A South Bay college student gets schooled on a rural Ohio farm

A South Bay college student gets schooled on a rural Ohio farm

What the muck?

When this college senior and Manhattan Beach native trades his board shorts for overalls on a remote Ohio farm, he gets more of an education than he could possibly imagine.

 

Written & photographed by Jack Zellweger

I’m about to get my degree from Kenyon College, where I have to complete a defense of my physics final project to graduate—a tangle of equations and data. Physics is hard, really hard. But it hasn’t been the only challenge I’ve faced in my four years here at Kenyon.

This May it will have been five years since I graduated from Vistamar High School in El Segundo, where in order to get my diploma I was also required to complete a senior project. I chose to volunteer at a commune and farm in a remote corner of the Cascade Mountains in Oregon.

Getting off the bus and stepping onto a farm was a profound—almost religious—experience. I found novelty in everything I saw. The way the fog hugged the mountains. How earthy green covered almost everything. Even the clean air felt fresh and new to me.

I remember my first days in those mountains well, planting onions in the Cascades—a first for me. I was admittedly a bad farmhand. I spilled a bucket of curds all over the floor. I wasn’t familiar with the importance of “mucking.”

And who was Michael Pollan, anyway? The farmers were frustrated, and they never let me forget where I came from … that very much chicken poop-free Manhattan Beach in California.

One day I was clearly annoyed that dirt kept getting in my shoes while planting. Angela, the local farmer, said, “Why don’t you just take them off?” And I did.

The dark, cold, grainy earth filled the spaces between my toes, popping out and covering the tops of my feet with every step on this grey, rainy morning. Earth like this was foreign to my city-worn feet, and at first the sensation was repulsive.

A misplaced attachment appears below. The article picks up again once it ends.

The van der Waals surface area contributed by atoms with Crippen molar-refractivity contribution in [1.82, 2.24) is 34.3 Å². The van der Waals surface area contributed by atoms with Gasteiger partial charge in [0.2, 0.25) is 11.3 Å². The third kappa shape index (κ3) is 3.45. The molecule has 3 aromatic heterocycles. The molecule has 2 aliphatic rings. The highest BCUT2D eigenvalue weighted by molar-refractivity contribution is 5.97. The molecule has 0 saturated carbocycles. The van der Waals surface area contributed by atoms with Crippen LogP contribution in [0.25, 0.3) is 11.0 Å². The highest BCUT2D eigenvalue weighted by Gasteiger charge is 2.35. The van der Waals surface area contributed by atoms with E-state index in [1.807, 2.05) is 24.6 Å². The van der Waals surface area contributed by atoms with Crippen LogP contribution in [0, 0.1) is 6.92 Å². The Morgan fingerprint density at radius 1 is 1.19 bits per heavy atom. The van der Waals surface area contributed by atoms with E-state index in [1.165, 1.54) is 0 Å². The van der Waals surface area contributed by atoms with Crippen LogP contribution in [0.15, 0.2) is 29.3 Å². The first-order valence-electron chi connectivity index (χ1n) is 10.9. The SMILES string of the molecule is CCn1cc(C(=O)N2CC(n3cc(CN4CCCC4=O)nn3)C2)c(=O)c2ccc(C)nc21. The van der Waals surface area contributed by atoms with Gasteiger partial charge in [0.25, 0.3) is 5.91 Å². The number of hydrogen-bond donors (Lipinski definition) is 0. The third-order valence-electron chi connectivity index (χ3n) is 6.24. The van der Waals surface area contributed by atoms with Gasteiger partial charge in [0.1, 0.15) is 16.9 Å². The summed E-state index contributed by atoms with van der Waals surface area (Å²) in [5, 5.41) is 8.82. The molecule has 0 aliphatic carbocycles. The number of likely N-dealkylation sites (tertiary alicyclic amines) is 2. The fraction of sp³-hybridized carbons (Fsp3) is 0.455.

But I soon longed for that feeling between my toes. Looking back, it became a distinctive feeling that I can’t get anywhere else but in a field. Despite my ineptitude, I was hooked.

I had just tasted the free and open Oregonian air. The thought of hopping right back into a desk chair scared me. I decided to defer my acceptance to Kenyon College, get a job at a local restaurant and quickly start saving money so I could travel.

After several months working jobs at Tin Roof Bistro and Mucho Mexican, I was building fences in Switzerland and milking cows in Spain. I found that it didn’t matter where I was, as long as my feet were tucked away in soil. That year ended, but my love of farming had just begun.

Soon I found myself at the gates of Kenyon College—one freshman among many. Lots of homework, lots of reading. I was back in academia again. Clean floors and desk chairs everywhere. It was college as expected.

Don’t get me wrong—it was a good life, but I was missing that soil between my toes. It wasn’t long before I found the Kenyon Farm. Looking back over my four years at Kenyon, it’s clear to me there was a huge gap between what I know now and what I knew then.

Yeah, I’ve taken quantum mechanics since, but in retrospect quantum knowledge wasn’t an important deficit of mine. I was lacking something far more important when I went to college. The Kenyon Farm filled that void and taught me some of the most valuable lessons of my four years here.